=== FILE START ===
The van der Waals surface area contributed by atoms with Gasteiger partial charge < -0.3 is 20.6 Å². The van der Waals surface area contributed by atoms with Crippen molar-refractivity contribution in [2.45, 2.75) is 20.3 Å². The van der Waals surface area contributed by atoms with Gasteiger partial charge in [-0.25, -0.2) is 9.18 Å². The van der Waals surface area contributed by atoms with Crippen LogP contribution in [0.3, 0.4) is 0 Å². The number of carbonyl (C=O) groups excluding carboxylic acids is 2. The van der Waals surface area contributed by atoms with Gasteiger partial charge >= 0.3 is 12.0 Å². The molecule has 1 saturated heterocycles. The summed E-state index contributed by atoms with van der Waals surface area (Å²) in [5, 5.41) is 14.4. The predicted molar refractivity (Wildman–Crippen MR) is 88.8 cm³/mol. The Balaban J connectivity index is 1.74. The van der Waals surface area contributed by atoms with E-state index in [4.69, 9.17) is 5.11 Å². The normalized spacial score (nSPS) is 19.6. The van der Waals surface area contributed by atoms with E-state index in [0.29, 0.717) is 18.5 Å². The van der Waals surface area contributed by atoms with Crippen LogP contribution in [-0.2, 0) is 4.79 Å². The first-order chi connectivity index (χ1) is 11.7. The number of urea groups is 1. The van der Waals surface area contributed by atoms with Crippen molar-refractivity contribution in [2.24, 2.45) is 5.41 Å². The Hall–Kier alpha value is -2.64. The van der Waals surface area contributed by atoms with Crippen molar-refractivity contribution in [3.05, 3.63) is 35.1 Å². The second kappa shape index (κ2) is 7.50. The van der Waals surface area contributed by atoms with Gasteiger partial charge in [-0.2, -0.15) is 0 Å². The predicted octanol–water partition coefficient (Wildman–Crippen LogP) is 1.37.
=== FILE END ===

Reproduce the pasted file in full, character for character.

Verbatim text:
The van der Waals surface area contributed by atoms with Gasteiger partial charge < -0.3 is 20.6 Å². The van der Waals surface area contributed by atoms with Crippen molar-refractivity contribution in [2.45, 2.75) is 20.3 Å². The van der Waals surface area contributed by atoms with Gasteiger partial charge in [-0.25, -0.2) is 9.18 Å². The van der Waals surface area contributed by atoms with Crippen LogP contribution in [0.3, 0.4) is 0 Å². The number of carbonyl (C=O) groups excluding carboxylic acids is 2. The van der Waals surface area contributed by atoms with Gasteiger partial charge >= 0.3 is 12.0 Å². The molecule has 1 saturated heterocycles. The summed E-state index contributed by atoms with van der Waals surface area (Å²) in [5, 5.41) is 14.4. The predicted molar refractivity (Wildman–Crippen MR) is 88.8 cm³/mol. The Balaban J connectivity index is 1.74. The van der Waals surface area contributed by atoms with E-state index in [4.69, 9.17) is 5.11 Å². The normalized spacial score (nSPS) is 19.6. The van der Waals surface area contributed by atoms with E-state index in [0.29, 0.717) is 18.5 Å². The van der Waals surface area contributed by atoms with Crippen LogP contribution in [-0.2, 0) is 4.79 Å². The first-order chi connectivity index (χ1) is 11.7. The number of urea groups is 1. The van der Waals surface area contributed by atoms with Crippen molar-refractivity contribution in [2.24, 2.45) is 5.41 Å². The Hall–Kier alpha value is -2.64. The van der Waals surface area contributed by atoms with Crippen molar-refractivity contribution in [3.05, 3.63) is 35.1 Å². The second kappa shape index (κ2) is 7.50. The van der Waals surface area contributed by atoms with Gasteiger partial charge in [-0.2, -0.15) is 0 Å². The predicted octanol–water partition coefficient (Wildman–Crippen LogP) is 1.37.